• Paraphrase : In his book, Greenya [4] compares the hometown of Clarence Thomas, Pin Point, Georgia with the well-known town of Savannah and finds Pin Point to be a much less desirable place to visit. The author comments on how unfathomable it seems that this “bump in the road” place would give rise to a Supreme Court Justice. More unbelievable than that would be the thought of that Justice being a black man. However, Greenya points out that the seemingly impossible happened when Clarence Thomas became the second black Supreme Court Justice.
  • Good and bad paraphrasing
    • When paraphrasing, it is important to avoid copying phrases and sentence structure. Paraphrases must be rewritten in your own words. What follows are examples of plagiarized paraphrases that simply shuffled phrases and substituted synonyms.
  • Bad paraphrasing [6]
    • Original text:
    • “ In research writing, sources are cited for two reasons: to alert readers to the sources of your information and to give credit to the writers from whom you have borrowed words and ideas.” [7]
    • Plagiarism:
    • In research writing, we cite sources for a couple reasons: to notify readers of our information sources and give credit to those from whom we have borrowed [7].
    • NOTE: In this example, providing a citation is NOT enough. The author of the plagiarized passage has also used the creative writing of the author of the original text without crediting him/her appropriately.
  • Fixing bad paraphrasing [6]
    • Rewrite in your own words or, if you can’t think of any other way to say it, enclose the original phrases in quotation marks:
    • Original text
    • In research writing, sources are cited for two reasons: to alert readers to the sources of your information and to give credit to the writers from whom you have borrowed words and ideas.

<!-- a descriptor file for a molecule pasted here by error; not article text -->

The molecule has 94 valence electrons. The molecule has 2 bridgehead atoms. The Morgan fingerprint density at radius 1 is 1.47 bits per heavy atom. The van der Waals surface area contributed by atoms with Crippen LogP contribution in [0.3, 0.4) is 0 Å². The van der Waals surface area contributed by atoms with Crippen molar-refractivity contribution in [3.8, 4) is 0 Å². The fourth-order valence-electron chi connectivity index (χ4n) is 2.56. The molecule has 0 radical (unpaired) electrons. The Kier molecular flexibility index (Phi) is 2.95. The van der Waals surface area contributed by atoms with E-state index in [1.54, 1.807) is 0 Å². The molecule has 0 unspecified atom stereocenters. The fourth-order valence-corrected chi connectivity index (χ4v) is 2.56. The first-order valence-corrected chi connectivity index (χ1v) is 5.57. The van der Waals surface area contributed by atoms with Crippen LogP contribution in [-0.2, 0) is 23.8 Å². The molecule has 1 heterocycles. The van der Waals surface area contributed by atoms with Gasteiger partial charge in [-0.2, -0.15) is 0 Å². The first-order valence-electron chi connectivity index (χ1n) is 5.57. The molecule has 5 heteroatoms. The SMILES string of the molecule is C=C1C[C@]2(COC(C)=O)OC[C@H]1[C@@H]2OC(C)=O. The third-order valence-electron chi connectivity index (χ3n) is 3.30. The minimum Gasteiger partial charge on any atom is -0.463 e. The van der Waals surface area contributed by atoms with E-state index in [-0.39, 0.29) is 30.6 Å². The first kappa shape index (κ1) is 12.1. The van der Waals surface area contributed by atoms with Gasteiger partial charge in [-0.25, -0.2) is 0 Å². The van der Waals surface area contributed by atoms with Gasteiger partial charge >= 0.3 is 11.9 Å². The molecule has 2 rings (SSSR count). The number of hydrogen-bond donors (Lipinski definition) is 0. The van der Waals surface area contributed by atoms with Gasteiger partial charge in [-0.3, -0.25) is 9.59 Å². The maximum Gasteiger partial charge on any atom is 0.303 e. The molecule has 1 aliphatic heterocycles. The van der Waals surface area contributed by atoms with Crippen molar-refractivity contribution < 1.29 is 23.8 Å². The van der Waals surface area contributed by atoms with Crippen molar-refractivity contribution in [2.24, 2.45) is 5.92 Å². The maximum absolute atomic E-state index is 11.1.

• Acceptable paraphrases- NOT plagiarism
    • A researcher cites her sources to ensure her audience knows where she got her information, and to recognize and credit the original work [7].
    • In her book A Writer's Reference , Diana Hacker [7] notes, “In research writing, sources are cited for two reasons: to alert readers to the sources of your information and to give credit to the writers from whom you have borrowed words and ideas.“
  • How to properly cite
    • To “cite” someone else’s intellectual work you have to do two things:
    • Mark the passage that is not your own with an in-text citation mark and quotation marks (when appropriate).
    • List the bibliographic information for the source of the passage in a reference list.
  • Citing direct quotations ( i.e. word-for-word copying)
    • Put quotation marks around copied words.
    • Even two-word phrases copied from a source- if they are unique- must be enclosed in quotation marks.
    • Put an in-text citation mark after the final quotation mark.
  • Example: Citing direct quotations
    • Put quotation marks around copied words.
    • Even two-word phrases copied from a source- if they are unique- must be enclosed in quotation marks.
    • Put an in-text citation mark after the final quotation mark.
    • “ In research writing, sources are cited for two reasons: to alert readers to the sources of your information and to give credit to the writers from whom you have borrowed words and ideas.” [7]
  • Citing paraphases
    • Put an in-text citation mark at the end of each sentence that contains new information, even if it came from the same source as the previous sentence.
    • Putting one in-text citation mark at the end of a paragraph is NOT sufficient.
    • Example- a 1-sentence paraphrase :
    • A researcher cites her sources to ensure her audience knows where she got her information, and to recognize and credit the original work [7].
  • Citing paraphases: Example
    • Put an in-text citation mark at the end of each sentence that contains new information, even if it came from the same source as the previous sentence.
    • Putting one in-text citation mark at the end of a paragraph is NOT sufficient.
    • Example- a paragraph-length paraphrase :
    • “ Giardiasis, the most common waterborne disease caused by an enteric parasite in humans, is produced by the flagellated protozoan Giardia lamblia (1). The Giardia life cycle present two morphologically distinct forms, trophozoites and cysts. The disease is caused by the trophozoite forms and frequently presents as acute or chronic diarrhea (1). . . Transmission occurs through the ingestion of Giardia cysts, usually from fecally contaminated food or water or interpersonal contact (2).”[8]
  • In-text citation marks
    • There are two different ways
    • Number-sequence systems
      • Insert [#], (#) or # at end of passages, with # replaced with a number representing the order in the paper in which the sources appear.